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Lo water

31 May 2007

Lo, “the other Laura”, who had to move to Mexico because her boyfriend couldn’t stay in the U.S., isn’t living in the pricey gringo ghettos of Mexico City, nor in the more urban areas like my own Santa Maria de la Ribera but out in the burbs… Maybe everything’s up to date in Kansas City, but in Chimulhuacan, some things are a little more … uh… earthy.

We are lucky in that here we have a shower, albeit a cold one. In many houses around here, a shower is a bucket filled with water (hopefully heated, with an electrical heating coil). But this house has running water, hooked up to the shower, to the sink in the bathroom, and to one sink outside, where we wash our dishes and our clothes. A shower is a luxury, but of course as with any cold shower, it’s a quick affair and water waste is kept to a relative minimum.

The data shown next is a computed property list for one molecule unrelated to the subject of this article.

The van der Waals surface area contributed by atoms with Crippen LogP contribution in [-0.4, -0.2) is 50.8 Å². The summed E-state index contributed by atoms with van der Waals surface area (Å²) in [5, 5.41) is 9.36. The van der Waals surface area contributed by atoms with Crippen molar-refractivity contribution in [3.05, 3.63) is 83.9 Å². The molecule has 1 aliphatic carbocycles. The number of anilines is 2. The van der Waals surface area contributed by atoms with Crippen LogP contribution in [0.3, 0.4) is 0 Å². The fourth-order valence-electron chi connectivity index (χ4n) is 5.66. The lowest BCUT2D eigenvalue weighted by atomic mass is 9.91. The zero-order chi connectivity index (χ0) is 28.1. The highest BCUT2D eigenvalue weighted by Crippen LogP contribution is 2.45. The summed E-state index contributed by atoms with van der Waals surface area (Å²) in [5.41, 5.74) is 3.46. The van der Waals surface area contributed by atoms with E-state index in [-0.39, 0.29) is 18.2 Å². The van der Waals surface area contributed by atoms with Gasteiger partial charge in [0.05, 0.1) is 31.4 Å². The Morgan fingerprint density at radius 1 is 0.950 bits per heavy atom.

The toilet is another matter. As it is not connected to the running water, we must “manually” flush it after every use. This entails scraping up some water from somewhere and pouring it into the toilet. Sometimes, if someone has done laundry recently, there’s a store of recycled water to use for purposes like flushing the toilet. Otherwise, we can haul up water from an underground cistern right outside our door. I remember reading somewhere that flushing a toilet takes an ungodly amount of water, a fact that I am blissfully blind to in the U.S. Here, where I fill a bucket with water to flush the toilet, I experience firsthand that yes, flushing the toilet takes a ridiculous amount of water, even when you’re doing it by hand.

My natural first reaction when I compare the availability of water here to the U.S. is that everyone should have plentiful, clean, running water. But a big problem in Mexico City and the surrounding areas is that the population is huge. I often try to imagine what would happen if everyone here had the same easy access to water as we have in the U.S., but I can’t imagine how an already strained environment could possibly handle it.

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